Full of hope I went to the Toronto Week of Style. It was neither as incredible as promised nor was it bad enough to be really remarkable – which says more about Toronto’s sense of style than any of us ever really want you to know.
There were still some things worth remarking upon though. The hair by Earth Studios looked fabulous. Some of the clothing was very nice and wearable. Bambumoda evoked Queen Street kids, little India on Gerrard, and the strip clubs on Yonge all at the same time which certainly gives a taste of what is really on the streets in Toronto. Some local designers including fellow bloglander Irene Stickney made a strong case for Toronto’s fresh talent at the Fashion Fringe.
Sitting in the front row felt a bit weird but it was fun. I had the pleasure of hanging out with friends and also meeting some new bloggers.
There is something really odd about the Week of Style. The omission of sponsor credits or gift bags was strange for a set of events envisioned as a promotional channel. The Zoolander moves of the models were entertaining but distracting. There were memorably awkward moments with the executive producer of the week. It all took place in half-empty, beautiful, expensive venues.
Who is paying for this and what are they really hoping to accomplish? I do not understand. What is The Style Council of Canada – a google search reveals nothing. The media release descriptions are brief and opaque, besides a list of advisors from Pepsi, EDGE 102.1, CTV and Ralph Lauren
“Founded in 2005, the SCC endeavors to develop and advance the state of Canadian fashion design and the development of Canadian style as a branch of global art and culture.”
The Toronto Week of Style, (http://weekofstyle.com), taking place this May 23rd – 26th, 2007, was created to support the up and coming talent in the style industry, both locally and globally. It will do so by creating a promotional channel for all creators of lifestyle components (including but not limited to fashion, cosmetics, hair care, liquor, phones, and cars), with a secondary focus on providing marketers with a viable marketing channel to communicate directly with the cultural tastemakers that create and drive the trends that guide the mass consumer (being both the creators of style and those that partake in it).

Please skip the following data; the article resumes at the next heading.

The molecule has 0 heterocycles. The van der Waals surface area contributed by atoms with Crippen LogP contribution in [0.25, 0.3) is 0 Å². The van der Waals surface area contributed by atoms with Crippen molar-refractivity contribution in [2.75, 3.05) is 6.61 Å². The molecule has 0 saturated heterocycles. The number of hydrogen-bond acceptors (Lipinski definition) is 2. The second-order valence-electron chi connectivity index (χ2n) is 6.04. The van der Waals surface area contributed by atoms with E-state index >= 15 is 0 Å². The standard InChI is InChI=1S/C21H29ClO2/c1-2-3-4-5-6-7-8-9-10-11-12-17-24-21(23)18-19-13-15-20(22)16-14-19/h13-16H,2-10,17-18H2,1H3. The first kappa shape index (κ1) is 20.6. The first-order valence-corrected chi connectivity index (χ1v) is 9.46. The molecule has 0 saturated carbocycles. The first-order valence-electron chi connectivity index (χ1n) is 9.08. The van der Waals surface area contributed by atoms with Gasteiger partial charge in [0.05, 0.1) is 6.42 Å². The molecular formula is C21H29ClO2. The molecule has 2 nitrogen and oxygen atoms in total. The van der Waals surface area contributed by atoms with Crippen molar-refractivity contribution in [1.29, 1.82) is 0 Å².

Fashion Fringe had its particularly strange moments. I was not on the list. Security was gruff when they initially sent me to stand forlorn on the sidewalk, which felt a little unnecessary considering how empty the place was.
After Fashion Fringe was supposed to come the Art of Denim, which we expected to stay for, but we didn’t expect to get unceremoniously pushed onto the sidewalk between shows, so we scattered off into the Thursday night and left the Week of Style to go on without us.
I hope that the last couple shows of the week are redeeming but I will not be there to review it. I am done with the Week of Style.
The essence I am taking away is that it is dangerous to Believe the Hype. Declaring something doesn’t make it so, Global Capital of Style, the Style Council of Canada and the Week of Style had grand rhetoric but somehow lacked the substance to live up to the ambitious promises.
Contrast that event with the Toronto Fashion Bloggers Brunch tomorrow. When I started TFBB, I was pretty sure that no one would show up and I would be eating eggs and reading the Sunday paper by myself. My expectations could not have been lower, I had no idea if anything would happen at all. When a few people came I was surprised.
Of course everyone loves brunch, a leisurely late breakfast with coffee and conversation is always delightful. Then we discovered that bloggers are great talkers too and we wanted more. So the little brunch kept happening, and kept getting better and better. There is no hype, so the anticipation is genuine.
Tomorrow brings bloggers and print media writers together at the same table. Should generate some quality conversation, eh?